House of Cards

House of Cards is one of those films that I’’ve seen bits and pieces of over the years. I finally had the chance to see the whole thing. By the way, lest anyone be confused, this is the Kathleen Turner/Tommy Lee Jones movie, not the wonderful miniseries with Ian Richardson.

Turner’’s archaeologist husband falls to his death in Mexico. A shaman tells
Turner’’s youngest child, Sally that her father has gone to the moon. So Ruth (Katheen Turner) and her two children move back to the States whereupon Sally begins to display autistic symptoms. Ruth refuses to admit there’’s a problem, but as the situation worsens, a psychiatrist played by Tommy Lee Jones is called in. Still adamant that there is nothing wrong that mother love cannot fix, Ruth tries to reach her daughter another way. And succeeds.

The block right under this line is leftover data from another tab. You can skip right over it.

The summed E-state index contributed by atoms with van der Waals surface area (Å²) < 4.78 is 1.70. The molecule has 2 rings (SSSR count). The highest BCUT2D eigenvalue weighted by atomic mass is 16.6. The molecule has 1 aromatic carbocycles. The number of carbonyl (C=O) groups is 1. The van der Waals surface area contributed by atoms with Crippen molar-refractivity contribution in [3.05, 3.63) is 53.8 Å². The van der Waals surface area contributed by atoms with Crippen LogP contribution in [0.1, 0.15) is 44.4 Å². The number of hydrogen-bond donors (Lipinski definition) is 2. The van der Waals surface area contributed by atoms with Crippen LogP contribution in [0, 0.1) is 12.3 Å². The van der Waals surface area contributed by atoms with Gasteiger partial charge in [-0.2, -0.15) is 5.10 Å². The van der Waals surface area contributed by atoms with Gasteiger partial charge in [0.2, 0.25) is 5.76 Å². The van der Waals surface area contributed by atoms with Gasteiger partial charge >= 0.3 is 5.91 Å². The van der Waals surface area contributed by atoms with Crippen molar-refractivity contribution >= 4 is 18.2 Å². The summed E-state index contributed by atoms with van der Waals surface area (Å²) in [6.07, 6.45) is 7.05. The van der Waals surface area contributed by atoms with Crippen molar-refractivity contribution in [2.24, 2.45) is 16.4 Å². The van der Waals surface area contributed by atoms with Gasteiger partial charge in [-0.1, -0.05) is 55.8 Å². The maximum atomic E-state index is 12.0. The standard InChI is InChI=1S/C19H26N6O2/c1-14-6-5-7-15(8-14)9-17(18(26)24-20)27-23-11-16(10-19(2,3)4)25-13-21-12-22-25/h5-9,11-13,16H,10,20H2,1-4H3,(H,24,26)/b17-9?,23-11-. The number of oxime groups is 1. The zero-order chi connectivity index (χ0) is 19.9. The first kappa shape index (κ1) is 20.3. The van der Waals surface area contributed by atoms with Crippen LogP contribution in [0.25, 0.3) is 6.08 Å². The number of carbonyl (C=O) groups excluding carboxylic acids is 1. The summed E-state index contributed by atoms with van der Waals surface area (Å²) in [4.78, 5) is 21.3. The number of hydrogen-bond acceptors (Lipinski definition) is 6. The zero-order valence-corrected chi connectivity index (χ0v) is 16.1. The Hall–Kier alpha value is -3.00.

The good folks who’’ve written reviews at IMDB are divided on the subject. I have to say both Ruth and the message of the film ticked me off. There seems to be debate about whether or not Sally had autism; some argue that it’s a vision quest.

I don’’t think that’s the point. There are two big problems with this film. The first is that the brilliance displayed by the children with pervasive developmental disorders is glorified by Ruth. Although the psychiatrist character makes an excellent case for normalcy, Ruth never does accept it, which is not only annoying, but a flaw in the script. The second is the ending, which strongly suggests that hey, it is possible to reach these kids through mystical means. That may be an understandable emotional response, but it’’s also dangerously deceptive.


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